Runners like to run — and a lot of times we don’t like to do much else. But since running is such a repetitive motion, it can cause structural imbalances that lead to injury. In fact, by some estimates up to 90% of runners get injured each year!
The good news is that you don’t have to become a gym rat to reduce the risk of injury. A few quick exercises before and after your run will help fix structural imbalances, take stress off your body, AND boost your running economy.
Here are the short, simple pre-run and post-run routines that I recommend to help keep you running strong and injury-free!
This pre-run routine is designed to activate the muscles you need to run efficiently, and to help reinforce correct movement patterns.
Squats: 1 set of 10 reps
Doing squats (or lunges) pre-run is a great way to get your running muscles fired up and ready to go — reminding your body which muscles it should be using. As with all exercises, form is important here, so check out the cues in the video and be sure to use a bench or chair to assist you if needed.
Leg Cycle Drill: 1 set of 20 reps on each leg
The leg cycle drill is all about practicing correct movement patterns before your run. This helps to produce a more efficient stride and reduce unnecessary stress on your body. Try to key in on extending your leg back (while keeping your hips square) and having your foot hit the ground directly next to your other foot.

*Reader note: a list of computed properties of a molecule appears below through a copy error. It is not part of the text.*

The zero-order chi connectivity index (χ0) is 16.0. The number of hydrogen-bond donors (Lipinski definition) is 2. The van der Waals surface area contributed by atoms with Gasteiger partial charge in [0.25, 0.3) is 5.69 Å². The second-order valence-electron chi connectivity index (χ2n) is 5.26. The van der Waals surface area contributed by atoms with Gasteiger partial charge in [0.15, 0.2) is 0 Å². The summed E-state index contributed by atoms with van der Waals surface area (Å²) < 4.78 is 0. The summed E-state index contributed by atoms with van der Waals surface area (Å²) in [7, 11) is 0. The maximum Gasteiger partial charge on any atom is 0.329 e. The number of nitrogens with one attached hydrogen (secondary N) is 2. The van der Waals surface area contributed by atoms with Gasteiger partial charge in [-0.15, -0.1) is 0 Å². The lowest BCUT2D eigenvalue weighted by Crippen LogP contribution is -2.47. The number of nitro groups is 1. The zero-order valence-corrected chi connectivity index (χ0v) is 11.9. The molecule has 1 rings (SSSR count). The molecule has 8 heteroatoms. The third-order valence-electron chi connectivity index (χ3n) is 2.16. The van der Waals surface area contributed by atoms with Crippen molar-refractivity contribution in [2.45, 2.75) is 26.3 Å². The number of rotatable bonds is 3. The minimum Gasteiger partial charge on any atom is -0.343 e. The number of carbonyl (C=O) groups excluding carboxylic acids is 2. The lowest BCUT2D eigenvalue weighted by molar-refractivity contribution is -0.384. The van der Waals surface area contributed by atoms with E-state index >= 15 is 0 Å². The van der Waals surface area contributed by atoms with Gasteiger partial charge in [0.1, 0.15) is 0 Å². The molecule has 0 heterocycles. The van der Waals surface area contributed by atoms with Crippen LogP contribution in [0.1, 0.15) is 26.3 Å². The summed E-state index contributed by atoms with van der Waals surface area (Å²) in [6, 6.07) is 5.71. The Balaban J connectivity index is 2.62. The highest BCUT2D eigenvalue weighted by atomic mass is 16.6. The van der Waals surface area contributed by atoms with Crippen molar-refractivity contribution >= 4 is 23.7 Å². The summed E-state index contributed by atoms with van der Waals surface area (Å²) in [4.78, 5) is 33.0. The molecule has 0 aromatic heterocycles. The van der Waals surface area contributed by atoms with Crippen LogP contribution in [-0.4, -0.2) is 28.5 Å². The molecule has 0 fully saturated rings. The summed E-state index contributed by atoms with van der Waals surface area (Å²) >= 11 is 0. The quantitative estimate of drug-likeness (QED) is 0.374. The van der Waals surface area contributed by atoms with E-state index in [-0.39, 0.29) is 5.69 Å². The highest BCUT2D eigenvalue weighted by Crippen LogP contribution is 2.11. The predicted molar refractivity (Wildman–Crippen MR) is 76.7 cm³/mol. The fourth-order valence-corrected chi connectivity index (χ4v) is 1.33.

Ankling: 2-3 sets of 20 meters (or 20 steps)
Our progression from general exercises (getting muscles warmed up) to more specific exercises (running motion) culminates in the ankling drill. The emphasis here is on proper foot placement under your hips and quick steps.
In this post-run routine, I want to put the focus on building strength in the glutes. Strong glutes are important for staying injury-free as a runner, but they don’t get much work in our day-to-day lives.
1-leg bridge: start with 10 reps of a 3-5 second hold on each leg; building up to 1x30 sec hold
The single leg bridge is great at isolating the glute muscles. Doing the single leg variation shown in the video also makes sure that you address any imbalances where one leg is stronger than the other.
Clam shells: 1 set of 10 reps w/ 5 second hold in each position on each leg
If you’ve been to physical therapy for a running-related injury, you’re probably familiar with clam shells. This is a more advanced version that targets multiple movements and muscles. Correct form is essential, so make sure to check out the video for proper form cues even if you’ve done this exercise before.
Lateral leg raises: 1 set of 10-15 on each side
This exercise focuses on working the glute muscles in a different plane of motion than when you’re running. This helps to strengthen the “external rotator” set of muscles that is often weak in runners but is important for preventing IT band friction syndrome and other common injuries.
With these routines, taking just a few minutes before your run and after your run will give you a big boost to your running economy and make a world of difference in injury prevention! Consistency is key, so don’t wait — start using them on your next run!